Maine Gov. Janet Mills addresses a large crowd on the steps of Portland City Hall on Friday, June 24, 2022. Credit: Troy R. Bennett / BDN

A version of this article was originally published in The Daily Brief, our Maine politics newsletter. Sign up here for daily news and insight from politics editor Michael Shepherd.

A constitutional amendment to require treaties between the state and tribes to be printed as part of the Maine Constitution is being championed by the Democratic House speaker. Attorney General Aaron Frey and Secretary of State Shenna Bellows support it, too.

But a top aide to Gov. Janet Mills called it “a misguided attempt to right a historic wrong that never occurred” in a bid to persuade lawmakers to kill the idea.

They are technically part of the document already, but the state removed the obligations from printed versions in 1876 as part of changes billed as making the Constitution easier to read. Tribes now want them added back, and it’s leading to another split with Mills.

Why they’re gone: Historic reasons for that omission were the subject of a 2021 report by the Maine Indian Tribal State Commission finding no clear evidence that Maine was trying to hide its obligations from public view. But Maine’s history is full of sinister examples in that vein, including a 1942 document that surfaced last year and shows a scheme to avoid massive payments.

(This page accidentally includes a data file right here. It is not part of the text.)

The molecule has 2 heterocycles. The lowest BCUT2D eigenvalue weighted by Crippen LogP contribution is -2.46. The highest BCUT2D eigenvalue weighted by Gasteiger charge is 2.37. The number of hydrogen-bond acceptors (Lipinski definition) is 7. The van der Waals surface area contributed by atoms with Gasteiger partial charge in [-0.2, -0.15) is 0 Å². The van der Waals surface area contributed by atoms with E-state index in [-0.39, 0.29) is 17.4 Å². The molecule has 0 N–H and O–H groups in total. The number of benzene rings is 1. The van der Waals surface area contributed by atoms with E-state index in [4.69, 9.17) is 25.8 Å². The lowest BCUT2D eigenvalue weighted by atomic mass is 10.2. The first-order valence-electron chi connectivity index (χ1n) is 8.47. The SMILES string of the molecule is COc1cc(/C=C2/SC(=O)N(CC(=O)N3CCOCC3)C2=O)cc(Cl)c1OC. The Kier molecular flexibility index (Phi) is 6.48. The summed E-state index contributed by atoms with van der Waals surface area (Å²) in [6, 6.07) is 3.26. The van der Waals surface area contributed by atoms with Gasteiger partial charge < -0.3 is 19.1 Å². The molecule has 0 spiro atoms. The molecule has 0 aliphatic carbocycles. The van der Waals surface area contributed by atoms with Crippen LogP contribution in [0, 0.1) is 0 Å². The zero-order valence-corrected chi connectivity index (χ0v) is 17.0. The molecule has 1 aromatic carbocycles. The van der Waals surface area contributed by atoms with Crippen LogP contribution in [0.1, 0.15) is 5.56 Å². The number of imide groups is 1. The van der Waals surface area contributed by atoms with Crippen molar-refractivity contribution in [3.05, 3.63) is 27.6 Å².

Tribes and their allies are now before the Legislature arguing for the treaties to be included, with Ambassador Maulian Dana of the Penobscot Nation   calling House Speaker Rachel Talbot Ross’ proposal a “powerful truth-seeking measure.” Another Penobscot voice, University of Maine anthropologist Darren Ranco,   argues it would “un-erase” part of state-tribal history.

The Democratic split: Both Frey and Bellows showed up at a public hearing on Tuesday to support printing the obligations,   according to Maine Public. But the testimony from Mills’ office went strongly in the other direction, with Jerry Reid, her top lawyer, noting no evidence of ill motivations behind the 1876 changes and saying a 1980 state-tribal settlement — not treaties — defines the sides’ relationship.

“Any legislation that could be interpreted as invoking ancient treaties as the legal basis for modern obligations would be confusing and potentially destabilizing,” Reid wrote.

The recent past: Ever since Mills took office in 2019, tribes have been pushing a major overhaul of the 1980 document. They have won changes from the governor, including a landmark bill last year giving them control of a new mobile sports betting market and tax relief.

But Mills has resisted their wider effort, even as legislative Democrats embrace it. We’re seeing another example of that division here. It could manifest itself on other subjects with sports betting likely to be implemented in the middle of this year.

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Michael Shepherd

Michael Shepherd joined the Bangor Daily News in 2015 after three years as a reporter at the Kennebec Journal. A Hallowell native who now lives in Augusta, he graduated from the University of Maine in...